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What to Expect After Weight Loss Surgery

After weight loss surgery, you’re on your way to closing the door on the negative effects of obesity and opening the door to a healthier life. 

Your doctor will create a personalized plan for your post-surgery weight loss journey and answer your questions on next steps. To get a jump start, here are answers to a few frequently asked questions.

Can I stop the medications I was taking before surgery?

Successful weight loss can reduce the risk of serious health conditions, including diabetes, high blood pressure, high cholesterol and heart disease. This may come with time so please consult with your doctor before stopping any medications you’re taking for these and other conditions.

When can I return to work?

Most patients return to work within one or two weeks. It’s important to take it easy the first few weeks back on the job and avoid any heavy lifting to ensure a smooth recovery.

What can I eat?

A personalized nutrition plan will be prepared for you. It will most likely start with a liquid diet after surgery and work its way to regularly textured food. Plenty of fluids and protein-rich foods will be key to improving your weight loss results.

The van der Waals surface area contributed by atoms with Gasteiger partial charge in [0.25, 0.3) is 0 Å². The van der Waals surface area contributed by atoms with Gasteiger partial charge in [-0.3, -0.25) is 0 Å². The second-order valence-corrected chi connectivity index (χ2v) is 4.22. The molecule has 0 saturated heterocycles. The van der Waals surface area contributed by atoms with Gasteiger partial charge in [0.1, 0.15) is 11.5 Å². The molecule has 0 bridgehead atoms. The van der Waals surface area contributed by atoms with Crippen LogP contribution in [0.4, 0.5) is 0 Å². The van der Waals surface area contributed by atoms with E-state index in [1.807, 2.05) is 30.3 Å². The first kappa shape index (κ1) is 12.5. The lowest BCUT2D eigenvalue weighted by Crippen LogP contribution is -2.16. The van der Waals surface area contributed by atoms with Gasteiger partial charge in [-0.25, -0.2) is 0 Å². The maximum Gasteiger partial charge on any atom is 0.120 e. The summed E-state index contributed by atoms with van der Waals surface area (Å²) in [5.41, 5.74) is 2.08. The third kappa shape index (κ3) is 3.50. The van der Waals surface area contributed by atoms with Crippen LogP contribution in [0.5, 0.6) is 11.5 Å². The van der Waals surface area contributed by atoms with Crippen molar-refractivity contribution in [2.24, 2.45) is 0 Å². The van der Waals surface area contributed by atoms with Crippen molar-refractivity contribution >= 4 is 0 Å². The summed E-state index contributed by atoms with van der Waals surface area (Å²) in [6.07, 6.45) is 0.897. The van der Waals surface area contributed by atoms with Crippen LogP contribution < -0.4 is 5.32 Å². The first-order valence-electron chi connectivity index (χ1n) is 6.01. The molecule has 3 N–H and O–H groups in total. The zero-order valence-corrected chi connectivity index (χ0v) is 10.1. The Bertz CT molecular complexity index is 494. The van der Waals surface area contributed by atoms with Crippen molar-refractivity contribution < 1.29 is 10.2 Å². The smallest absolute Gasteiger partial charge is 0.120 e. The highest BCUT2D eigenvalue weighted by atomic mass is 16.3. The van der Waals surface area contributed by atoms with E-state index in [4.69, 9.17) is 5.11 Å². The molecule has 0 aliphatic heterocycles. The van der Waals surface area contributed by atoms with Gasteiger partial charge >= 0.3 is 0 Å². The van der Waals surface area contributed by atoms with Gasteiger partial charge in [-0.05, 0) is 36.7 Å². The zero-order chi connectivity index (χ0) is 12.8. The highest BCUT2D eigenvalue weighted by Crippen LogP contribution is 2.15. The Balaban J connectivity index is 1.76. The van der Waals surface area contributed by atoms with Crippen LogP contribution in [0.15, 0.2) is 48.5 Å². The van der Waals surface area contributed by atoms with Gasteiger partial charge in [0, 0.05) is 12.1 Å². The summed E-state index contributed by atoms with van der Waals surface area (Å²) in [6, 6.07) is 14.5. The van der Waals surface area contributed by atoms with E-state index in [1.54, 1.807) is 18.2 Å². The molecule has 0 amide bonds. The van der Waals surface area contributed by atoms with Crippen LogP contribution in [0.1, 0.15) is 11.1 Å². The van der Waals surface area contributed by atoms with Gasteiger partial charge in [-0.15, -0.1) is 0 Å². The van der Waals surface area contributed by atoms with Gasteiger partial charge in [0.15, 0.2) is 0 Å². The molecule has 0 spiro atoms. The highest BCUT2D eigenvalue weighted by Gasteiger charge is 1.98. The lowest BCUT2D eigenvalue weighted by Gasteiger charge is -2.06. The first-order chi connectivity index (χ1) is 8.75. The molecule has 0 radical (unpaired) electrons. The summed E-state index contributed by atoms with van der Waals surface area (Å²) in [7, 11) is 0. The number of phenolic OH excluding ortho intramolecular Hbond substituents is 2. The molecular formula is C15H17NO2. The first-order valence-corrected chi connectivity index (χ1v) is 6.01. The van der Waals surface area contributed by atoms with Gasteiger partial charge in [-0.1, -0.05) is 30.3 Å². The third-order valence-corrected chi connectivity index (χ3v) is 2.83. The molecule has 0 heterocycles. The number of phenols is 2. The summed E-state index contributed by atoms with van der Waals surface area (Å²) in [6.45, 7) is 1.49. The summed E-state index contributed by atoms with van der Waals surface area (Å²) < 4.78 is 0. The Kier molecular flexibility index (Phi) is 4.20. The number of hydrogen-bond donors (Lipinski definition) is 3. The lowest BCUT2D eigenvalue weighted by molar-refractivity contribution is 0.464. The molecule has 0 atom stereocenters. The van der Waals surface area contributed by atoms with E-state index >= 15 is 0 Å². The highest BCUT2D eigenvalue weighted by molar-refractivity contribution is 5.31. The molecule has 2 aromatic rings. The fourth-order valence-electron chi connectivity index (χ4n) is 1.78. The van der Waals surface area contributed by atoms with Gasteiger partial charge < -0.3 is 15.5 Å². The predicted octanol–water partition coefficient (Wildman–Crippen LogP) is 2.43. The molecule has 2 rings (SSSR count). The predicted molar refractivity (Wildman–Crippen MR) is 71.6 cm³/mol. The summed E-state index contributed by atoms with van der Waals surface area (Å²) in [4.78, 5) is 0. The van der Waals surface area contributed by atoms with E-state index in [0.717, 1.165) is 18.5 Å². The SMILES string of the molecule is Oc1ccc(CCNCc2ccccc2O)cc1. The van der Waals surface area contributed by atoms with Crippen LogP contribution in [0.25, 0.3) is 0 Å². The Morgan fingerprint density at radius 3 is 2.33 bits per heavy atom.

When can I start exercising? 

Start exercising as soon as possible. Once you feel comfortable, you can ask a loved one or a member of your care team to join you for a walk around the hospital. After several weeks of recovery, it’s recommended to have approximately 150 minutes of moderate activity each week, including walking and jogging. If you enjoy swimming, please wait for the surgery site to heal before jumping in.

Weight loss surgery is generally designed for those with a body mass index (BMI) equal to or greater than 40, or equal to or greater than 35 with serious co-morbidities. Laparoscopic adjustable gastric banding with the Lap Band® is also FDA-approved for weight loss surgery in people with a BMI of 30 to 35 who have at least one obesity-related condition. Weight loss surgery is considered safe, but like many types of surgery, it does have risks. Consult with your physician about the risks and benefits of weight loss surgery.

SOURCE:

American Society for Metabolic & Bariatric Surgery

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